Like green tea, “white tea is high in antioxidant-like compounds and is good for weight loss, insulin resistance, and osteoporosis,” says Soloff.
6. Puer Tea
Dark teas like puer (or pu-erh) are fermented, giving them a rich, dark taste. Similar to black teas in terms of their benefits, puer teas are packed with polyphenols and considered to be a fermented beverage.
7. Chamomile Tea
Made from the dried flowers of the chamomile plant, chamomile tea has a long history of use as a medicinal herb.
While more research is needed, chamomile has been shown to help with digestion and sleep. Swap your PM glass of chardonnay for a cup of chamomile to promote better sleep.
8. Mint Tea
Peppermint and spearmint are rich in antioxidant-like compounds, and are one of the most widely consumed herbal teas.
While a number of health benefits have been ascribed to peppermint oil, there’s insufficient scientific evidence that these extend to its drinkable form. Serve mint tea after big meals as a digestif.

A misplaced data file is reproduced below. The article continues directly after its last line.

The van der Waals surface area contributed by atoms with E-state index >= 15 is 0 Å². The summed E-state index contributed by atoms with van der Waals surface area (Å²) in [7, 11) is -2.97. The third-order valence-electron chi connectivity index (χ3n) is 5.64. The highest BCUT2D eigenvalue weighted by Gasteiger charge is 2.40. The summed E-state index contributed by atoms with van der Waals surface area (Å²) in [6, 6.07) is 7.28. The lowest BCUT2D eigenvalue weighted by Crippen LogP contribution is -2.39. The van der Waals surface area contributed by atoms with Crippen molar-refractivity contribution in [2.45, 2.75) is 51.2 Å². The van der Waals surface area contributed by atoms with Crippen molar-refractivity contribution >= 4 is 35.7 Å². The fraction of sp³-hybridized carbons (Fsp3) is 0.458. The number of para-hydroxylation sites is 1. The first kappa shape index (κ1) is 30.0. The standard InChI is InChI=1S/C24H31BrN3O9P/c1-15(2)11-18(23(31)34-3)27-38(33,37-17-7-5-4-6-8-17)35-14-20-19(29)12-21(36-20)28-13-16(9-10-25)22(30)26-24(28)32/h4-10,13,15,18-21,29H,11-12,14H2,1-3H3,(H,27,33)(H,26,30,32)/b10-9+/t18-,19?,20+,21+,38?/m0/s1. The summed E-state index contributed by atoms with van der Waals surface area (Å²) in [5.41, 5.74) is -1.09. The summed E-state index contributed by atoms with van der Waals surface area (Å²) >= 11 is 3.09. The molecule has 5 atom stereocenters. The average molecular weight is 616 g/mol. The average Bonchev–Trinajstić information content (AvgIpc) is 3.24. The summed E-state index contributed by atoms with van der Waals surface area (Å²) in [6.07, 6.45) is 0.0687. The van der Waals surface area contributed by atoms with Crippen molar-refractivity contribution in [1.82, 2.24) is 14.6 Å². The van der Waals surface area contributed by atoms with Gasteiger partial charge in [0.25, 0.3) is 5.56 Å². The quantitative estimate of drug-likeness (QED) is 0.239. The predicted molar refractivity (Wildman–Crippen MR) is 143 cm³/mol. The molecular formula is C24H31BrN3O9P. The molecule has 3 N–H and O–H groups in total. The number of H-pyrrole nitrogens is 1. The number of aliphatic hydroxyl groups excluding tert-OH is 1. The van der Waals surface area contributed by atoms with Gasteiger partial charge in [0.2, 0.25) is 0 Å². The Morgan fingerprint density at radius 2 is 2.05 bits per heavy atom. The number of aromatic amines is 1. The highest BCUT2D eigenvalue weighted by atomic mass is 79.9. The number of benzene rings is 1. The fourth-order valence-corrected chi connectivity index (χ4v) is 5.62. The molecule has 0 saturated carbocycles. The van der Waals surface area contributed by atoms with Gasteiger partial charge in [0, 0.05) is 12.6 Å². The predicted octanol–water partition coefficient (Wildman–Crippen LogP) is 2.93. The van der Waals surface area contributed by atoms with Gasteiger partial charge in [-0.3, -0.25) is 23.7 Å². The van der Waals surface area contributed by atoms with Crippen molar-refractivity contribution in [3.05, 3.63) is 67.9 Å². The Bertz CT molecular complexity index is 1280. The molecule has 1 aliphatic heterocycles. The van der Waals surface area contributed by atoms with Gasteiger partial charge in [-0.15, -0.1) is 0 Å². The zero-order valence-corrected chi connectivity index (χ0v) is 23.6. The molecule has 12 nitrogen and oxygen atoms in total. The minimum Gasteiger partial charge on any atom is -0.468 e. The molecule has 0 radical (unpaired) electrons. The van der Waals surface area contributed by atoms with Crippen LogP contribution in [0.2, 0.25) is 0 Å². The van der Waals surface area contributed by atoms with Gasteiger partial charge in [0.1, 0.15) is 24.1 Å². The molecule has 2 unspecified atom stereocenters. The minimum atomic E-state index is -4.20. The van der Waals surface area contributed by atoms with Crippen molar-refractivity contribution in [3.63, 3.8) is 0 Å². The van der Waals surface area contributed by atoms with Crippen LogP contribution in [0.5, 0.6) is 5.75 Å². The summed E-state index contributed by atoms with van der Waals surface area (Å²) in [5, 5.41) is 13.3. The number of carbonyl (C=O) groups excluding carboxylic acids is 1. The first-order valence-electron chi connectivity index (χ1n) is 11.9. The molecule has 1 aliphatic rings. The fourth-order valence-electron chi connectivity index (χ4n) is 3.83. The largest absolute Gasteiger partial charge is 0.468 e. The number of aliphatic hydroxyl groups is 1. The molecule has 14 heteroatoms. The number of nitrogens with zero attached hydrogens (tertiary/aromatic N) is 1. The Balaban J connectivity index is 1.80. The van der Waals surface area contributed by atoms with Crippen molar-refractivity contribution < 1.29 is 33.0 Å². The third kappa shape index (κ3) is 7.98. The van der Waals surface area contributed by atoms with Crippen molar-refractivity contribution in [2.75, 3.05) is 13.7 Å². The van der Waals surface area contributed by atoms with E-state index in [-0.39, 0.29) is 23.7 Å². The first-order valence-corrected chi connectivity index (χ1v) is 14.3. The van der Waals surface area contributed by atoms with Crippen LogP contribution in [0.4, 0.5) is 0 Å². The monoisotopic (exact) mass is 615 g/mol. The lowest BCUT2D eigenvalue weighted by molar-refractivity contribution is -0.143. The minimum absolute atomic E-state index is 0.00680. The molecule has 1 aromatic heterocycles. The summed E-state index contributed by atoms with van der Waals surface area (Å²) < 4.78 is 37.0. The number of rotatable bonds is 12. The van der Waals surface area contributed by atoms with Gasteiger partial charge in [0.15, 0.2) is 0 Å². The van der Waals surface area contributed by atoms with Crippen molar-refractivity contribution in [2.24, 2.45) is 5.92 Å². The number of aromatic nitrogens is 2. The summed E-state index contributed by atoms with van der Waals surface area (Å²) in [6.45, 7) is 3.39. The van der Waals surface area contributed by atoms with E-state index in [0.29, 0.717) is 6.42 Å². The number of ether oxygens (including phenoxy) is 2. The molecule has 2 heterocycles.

9. Hibiscus Tea
Sweet and tart hibiscus tea (also known as sour tea) is delicious warm or iced. Made from the dried calyces of roselle flowers, hibiscus tea is rich in antioxidant-like compounds and may help support healthy blood pressure, when used with dietary and lifestyle changes (though more research is needed).
Keep a pitcher of this hot pink tea in the fridge all summer long!
10. Ginger Tea
Spicy-sweet ginger tea is full of antioxidant-like compounds and serves as a great stomach soother. And, while more research is needed, some reports are linking ginger to helping painful periods, too.
If you get queasy in the car, brew up some ginger tea before road trips. Dried ginger is more potent than fresh, but you can use either to make ginger tea anytime.
11. Passionflower Tea